I have a Henrob 2000 (called soething else these days) torch and it is the king of oxy welding. A low flame velocity prevents the parant metal from being blown away when it becomes molten. Small heat affected zone (HAZ) reduces panel distorsion. A soft, ductile weld that is easy to hammer flat or grind smooth. Low regulator pressure (4psi) means you get to drain your bottles dry befor you take them back for replacement. Weld penetration is brilliant. It can weld upto 1/2 inch thick, but wear thick gloves for that . Fusion welding (no filler wire) is so easy, you'd think you were a proffesional after your 1st attempt.
I've welded everthing from a hollow copper bus bar (copper obviously being an excellent conductor of heat) that had a hole blown thru it, thin(!!) muffler bodies, turbo exaust manifolds and chromolly frame work on a (propper racing but extended to take a motor bike engine) gokart with mine.

Slowly Progressing Vortech Supercharged 1990 Alfa Romeo 75 Potenziata. Out of Action Twin-Charged 1988 AW11 MR2. Current Daily Driver, The Glorified Taxi 2006 BF FPV F6 Typhoon.

Last edited by Duk; 02-03-2011 at 10:17 PM.
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post #65 of 106 (permalink) Old 11-23-2009, 01:13 AM
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I`ve got a Henrob too but I tend to use my mig for panels where I can`t get to the back of to use the hammer and dolly. Where I can get to both sides I quite agree with you and you eliminate that mig weld bead plus you have a lot more control- my best repair with the Henrob was the repair of a petrol flap after removing an aftermarket lock and welding a patch in. Having both gas and mig gives the best of both worlds as you can heat & expand, cut and weld & braze with gas, plus shrink. Mig is quick and I don`t get quite as much heat into say a butt weld on a body panel than I would with my Henrob but perhaps I should practise a bit more.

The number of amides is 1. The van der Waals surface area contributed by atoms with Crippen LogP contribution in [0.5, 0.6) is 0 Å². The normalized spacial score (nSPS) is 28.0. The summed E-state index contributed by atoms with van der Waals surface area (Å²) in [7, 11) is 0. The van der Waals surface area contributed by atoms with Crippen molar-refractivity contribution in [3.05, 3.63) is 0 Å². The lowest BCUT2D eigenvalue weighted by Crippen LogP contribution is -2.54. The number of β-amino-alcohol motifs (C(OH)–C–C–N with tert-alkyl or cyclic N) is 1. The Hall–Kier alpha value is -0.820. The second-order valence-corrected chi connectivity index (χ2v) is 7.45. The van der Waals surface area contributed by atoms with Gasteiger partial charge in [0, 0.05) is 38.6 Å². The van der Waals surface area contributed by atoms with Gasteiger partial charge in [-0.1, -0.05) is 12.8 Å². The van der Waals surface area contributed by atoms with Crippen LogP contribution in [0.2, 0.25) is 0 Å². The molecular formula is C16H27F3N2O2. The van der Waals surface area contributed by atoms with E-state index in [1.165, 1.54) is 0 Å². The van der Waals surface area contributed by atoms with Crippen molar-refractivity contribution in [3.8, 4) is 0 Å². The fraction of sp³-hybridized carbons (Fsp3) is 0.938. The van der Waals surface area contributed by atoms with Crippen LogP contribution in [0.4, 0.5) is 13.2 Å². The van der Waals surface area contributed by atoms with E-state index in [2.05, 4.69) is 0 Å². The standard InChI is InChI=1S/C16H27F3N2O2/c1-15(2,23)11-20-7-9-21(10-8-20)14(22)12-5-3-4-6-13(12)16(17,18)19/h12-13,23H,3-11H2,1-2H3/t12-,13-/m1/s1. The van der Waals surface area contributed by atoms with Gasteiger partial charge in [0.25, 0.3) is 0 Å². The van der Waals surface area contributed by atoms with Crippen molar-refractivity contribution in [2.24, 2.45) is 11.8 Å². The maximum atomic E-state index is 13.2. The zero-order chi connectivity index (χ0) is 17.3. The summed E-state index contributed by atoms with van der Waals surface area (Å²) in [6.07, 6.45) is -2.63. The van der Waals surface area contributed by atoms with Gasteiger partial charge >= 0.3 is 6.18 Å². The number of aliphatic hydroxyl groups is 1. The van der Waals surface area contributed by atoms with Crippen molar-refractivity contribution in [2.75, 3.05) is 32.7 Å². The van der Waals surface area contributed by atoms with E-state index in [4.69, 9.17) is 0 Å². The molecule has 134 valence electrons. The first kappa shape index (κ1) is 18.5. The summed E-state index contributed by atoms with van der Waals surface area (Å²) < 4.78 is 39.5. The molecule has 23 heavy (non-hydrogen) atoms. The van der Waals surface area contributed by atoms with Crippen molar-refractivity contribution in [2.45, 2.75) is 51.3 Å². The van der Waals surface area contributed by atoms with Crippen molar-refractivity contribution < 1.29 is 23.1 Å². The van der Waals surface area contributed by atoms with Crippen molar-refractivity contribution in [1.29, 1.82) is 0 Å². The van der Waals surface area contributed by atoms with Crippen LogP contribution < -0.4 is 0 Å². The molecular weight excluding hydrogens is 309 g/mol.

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post #66 of 106 (permalink) Old 02-11-2010, 03:37 AM
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What about the flux ?

Hi all,
We've only used a MIG for body repair (my dad being the welder, me being the mechanical guy...), but I've always wanted to investigate gas welding.

But the basic problem of removing the flux left over after welding seems to defeat gas welding right from the start ? (And brazing for that matter)

i.e. If you're not able to guarantee 100% flux removal, you'll get rust starting on the seam sooner or later from the acidic flux remnants ?

Is this right ? If not what's wrong with the description ?
Or how do you avoid the flux problem, especially if you're trying to attach panels with no or difficult rear access.

Cheers
Neil
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post #67 of 106 (permalink) Old 02-11-2010, 05:46 AM